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Awareness Of Environmental Conditions

Chris Riley by Chris Riley Updated on August 20, 2019. In nauticalknowhow

Chapter V – PreparationSection 3 – Awareness Of Environmental Conditions

Awareness Of Environmental Conditions

boating safety course weather photoWeather

You should never leave the dock without first checking the local weather forecast. Checking the weather prior to leaving the dock is just as important in planning your trip as checking for fuel and required equipment. Special attention to weather and weather indicators can make the difference in a pleasant day on the water and potential disaster. As Skipper, it is your sole responsibility to determine when to cancel or alter your trip.

You can get weather information from TV, radio or from one of the weather channels on your VHF radio. At certain times of the year weather can change rapidly and you should continually keep a “weather eye” out, especially to the west, in order to foresee changes which might be impending.


There are indicators that you can look for that indicate an approaching weather change:

  • Weather changes generally come from the west so scan the sky with your weather eye, especially to the west.
  • A sudden drop in temperature and change in the wind often mean that a storm is near.
  • If you have a barometer on your boat check it every two to three hours. A rapid drop in pressure means a storm is approaching.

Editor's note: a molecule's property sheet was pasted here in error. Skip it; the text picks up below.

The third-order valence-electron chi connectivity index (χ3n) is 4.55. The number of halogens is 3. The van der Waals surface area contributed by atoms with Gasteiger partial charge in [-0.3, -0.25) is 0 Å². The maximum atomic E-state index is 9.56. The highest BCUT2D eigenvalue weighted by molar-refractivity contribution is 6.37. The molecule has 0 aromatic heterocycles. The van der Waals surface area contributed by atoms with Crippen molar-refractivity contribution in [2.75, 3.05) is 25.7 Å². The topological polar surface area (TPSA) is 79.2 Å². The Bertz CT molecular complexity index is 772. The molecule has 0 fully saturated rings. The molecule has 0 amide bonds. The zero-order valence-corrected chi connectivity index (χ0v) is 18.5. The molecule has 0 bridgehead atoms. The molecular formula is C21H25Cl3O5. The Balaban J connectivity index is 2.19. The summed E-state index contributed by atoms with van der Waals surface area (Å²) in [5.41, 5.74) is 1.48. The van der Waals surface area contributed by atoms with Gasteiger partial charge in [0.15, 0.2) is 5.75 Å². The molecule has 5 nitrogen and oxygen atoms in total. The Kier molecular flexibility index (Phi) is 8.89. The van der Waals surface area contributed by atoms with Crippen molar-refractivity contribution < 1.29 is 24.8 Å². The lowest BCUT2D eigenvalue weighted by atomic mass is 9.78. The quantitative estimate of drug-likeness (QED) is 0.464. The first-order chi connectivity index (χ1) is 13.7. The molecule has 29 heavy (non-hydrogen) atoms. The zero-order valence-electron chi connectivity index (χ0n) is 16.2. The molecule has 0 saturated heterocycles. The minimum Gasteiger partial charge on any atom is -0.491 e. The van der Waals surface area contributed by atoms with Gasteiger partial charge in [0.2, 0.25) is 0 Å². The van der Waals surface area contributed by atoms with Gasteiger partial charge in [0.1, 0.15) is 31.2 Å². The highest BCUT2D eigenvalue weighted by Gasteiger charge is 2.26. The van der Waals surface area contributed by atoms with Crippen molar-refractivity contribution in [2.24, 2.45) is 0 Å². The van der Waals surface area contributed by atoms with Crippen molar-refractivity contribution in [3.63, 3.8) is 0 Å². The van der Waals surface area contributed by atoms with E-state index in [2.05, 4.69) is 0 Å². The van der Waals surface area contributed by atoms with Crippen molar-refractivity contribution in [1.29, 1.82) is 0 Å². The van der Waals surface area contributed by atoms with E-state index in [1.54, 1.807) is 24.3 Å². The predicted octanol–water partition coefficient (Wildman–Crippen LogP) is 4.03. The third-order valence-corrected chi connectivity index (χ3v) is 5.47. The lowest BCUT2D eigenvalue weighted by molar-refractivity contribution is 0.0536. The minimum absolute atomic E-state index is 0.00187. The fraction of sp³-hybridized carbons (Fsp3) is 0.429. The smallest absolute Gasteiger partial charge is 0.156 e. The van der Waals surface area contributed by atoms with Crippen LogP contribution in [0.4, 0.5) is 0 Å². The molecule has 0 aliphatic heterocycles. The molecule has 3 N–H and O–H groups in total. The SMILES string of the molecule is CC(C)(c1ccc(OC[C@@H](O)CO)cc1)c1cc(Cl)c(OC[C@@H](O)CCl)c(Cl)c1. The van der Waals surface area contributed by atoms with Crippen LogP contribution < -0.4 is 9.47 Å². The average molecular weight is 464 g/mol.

• Watch for cloud build up, especially rapid vertically rising clouds. Be alert for the sound of thunder.
  • Watch for lightning and rough water. Remember that boats, particularly sailboats, are vulnerable to lightning if not grounded.
  • Watch the weather to the west, the direction from which most bad weather arrives. However, be observant of weather from all directions.
  • Fog can create problems in inlets and bays or open water. Fog typically forms during temperature changes in early morning or evening hours and can persist for long periods.
  • If your weather service has indicated that a hurricane is imminent you should not leave the dock – period. Approaching hurricanes can be identified by the “feeder bands” of rain that proceed them by 24-48 hours.

National Weather Service Storm  Advisories

Small Craft Advisory
Winds up to 38 mph   
Gale  Warning
38-54 mph
Storm Warning
Up to 73 mph
Hurricane Warning
Winds over 74 mph
boating safety course weather graphic boating safety course weather graphic boating safety course weather graphic boating safety course weather graphic
boating safety course weather graphic boating safety course weather graphic boating safety course weather graphic boating safety course weather graphic

IF A STORM IS NEAR…

  • First and foremost make sure all aboard are wearing USCG approved PFDs.
  • Reduce speed and proceed with caution
  • Put on PFDs.
  • Close all hatches and ports.
  • Head for the nearest shore that is safe to approach and duck into the lee of land.
  • Put the bow into the wind and waves at about a 40 degree angle and watch for floating debris.
  • Pump out bilges and keep dry.
  • Change to a full fuel tank.
  • Secure loose items which could be tossed about.
  • Keep everyone low in the boat and near the centerline.
  • Minimize the danger of having your boat struck by lightning by seeking shelter in advance of a storm. If caught on open water during a thunderstorm, stay low in the middle of the boat.
  • If there is lightning, disconnect all electrical equipment. Stay as clear of metal objects as possible.
  • If caught in fog, be sure to sound the appropriate sound signals.

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